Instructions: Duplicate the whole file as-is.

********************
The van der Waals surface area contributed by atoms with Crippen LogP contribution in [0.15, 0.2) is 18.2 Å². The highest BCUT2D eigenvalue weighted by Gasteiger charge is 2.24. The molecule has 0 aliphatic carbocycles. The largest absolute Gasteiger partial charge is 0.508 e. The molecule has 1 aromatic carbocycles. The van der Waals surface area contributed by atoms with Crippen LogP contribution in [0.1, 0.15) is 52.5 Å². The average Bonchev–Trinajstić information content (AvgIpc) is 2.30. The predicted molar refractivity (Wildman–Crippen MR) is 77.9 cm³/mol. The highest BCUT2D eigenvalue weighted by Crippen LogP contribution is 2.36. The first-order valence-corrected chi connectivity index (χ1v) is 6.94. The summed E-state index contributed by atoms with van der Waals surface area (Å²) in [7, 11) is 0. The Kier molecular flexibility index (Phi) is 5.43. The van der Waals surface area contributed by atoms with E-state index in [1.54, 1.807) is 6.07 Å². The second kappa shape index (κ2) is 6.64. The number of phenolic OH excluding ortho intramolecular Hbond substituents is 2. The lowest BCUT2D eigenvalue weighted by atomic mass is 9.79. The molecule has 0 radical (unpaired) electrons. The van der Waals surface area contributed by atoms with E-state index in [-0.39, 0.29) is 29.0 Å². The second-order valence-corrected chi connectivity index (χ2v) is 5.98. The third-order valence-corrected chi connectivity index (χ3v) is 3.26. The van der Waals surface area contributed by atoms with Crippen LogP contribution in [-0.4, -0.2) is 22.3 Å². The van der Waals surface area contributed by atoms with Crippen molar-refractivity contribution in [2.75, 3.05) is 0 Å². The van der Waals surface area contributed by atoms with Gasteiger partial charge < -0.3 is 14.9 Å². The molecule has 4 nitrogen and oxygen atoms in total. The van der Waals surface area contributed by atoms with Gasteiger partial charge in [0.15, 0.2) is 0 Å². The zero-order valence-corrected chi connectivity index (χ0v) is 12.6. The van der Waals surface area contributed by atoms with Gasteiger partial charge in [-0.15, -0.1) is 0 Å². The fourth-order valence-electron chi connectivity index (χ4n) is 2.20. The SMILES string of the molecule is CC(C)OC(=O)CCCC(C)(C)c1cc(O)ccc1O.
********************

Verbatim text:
The van der Waals surface area contributed by atoms with Crippen LogP contribution in [0.15, 0.2) is 18.2 Å². The highest BCUT2D eigenvalue weighted by Gasteiger charge is 2.24. The molecule has 0 aliphatic carbocycles. The largest absolute Gasteiger partial charge is 0.508 e. The molecule has 1 aromatic carbocycles. The van der Waals surface area contributed by atoms with Crippen LogP contribution in [0.1, 0.15) is 52.5 Å². The average Bonchev–Trinajstić information content (AvgIpc) is 2.30. The predicted molar refractivity (Wildman–Crippen MR) is 77.9 cm³/mol. The highest BCUT2D eigenvalue weighted by Crippen LogP contribution is 2.36. The first-order valence-corrected chi connectivity index (χ1v) is 6.94. The summed E-state index contributed by atoms with van der Waals surface area (Å²) in [7, 11) is 0. The Kier molecular flexibility index (Phi) is 5.43. The van der Waals surface area contributed by atoms with E-state index in [1.54, 1.807) is 6.07 Å². The second kappa shape index (κ2) is 6.64. The number of phenolic OH excluding ortho intramolecular Hbond substituents is 2. The lowest BCUT2D eigenvalue weighted by atomic mass is 9.79. The molecule has 0 radical (unpaired) electrons. The van der Waals surface area contributed by atoms with E-state index in [-0.39, 0.29) is 29.0 Å². The second-order valence-corrected chi connectivity index (χ2v) is 5.98. The third-order valence-corrected chi connectivity index (χ3v) is 3.26. The van der Waals surface area contributed by atoms with Crippen LogP contribution in [-0.4, -0.2) is 22.3 Å². The van der Waals surface area contributed by atoms with Crippen molar-refractivity contribution in [2.75, 3.05) is 0 Å². The van der Waals surface area contributed by atoms with Gasteiger partial charge < -0.3 is 14.9 Å². The molecule has 4 nitrogen and oxygen atoms in total. The van der Waals surface area contributed by atoms with Gasteiger partial charge in [0.15, 0.2) is 0 Å². The zero-order valence-corrected chi connectivity index (χ0v) is 12.6. The van der Waals surface area contributed by atoms with Gasteiger partial charge in [-0.15, -0.1) is 0 Å². The fourth-order valence-electron chi connectivity index (χ4n) is 2.20. The SMILES string of the molecule is CC(C)OC(=O)CCCC(C)(C)c1cc(O)ccc1O.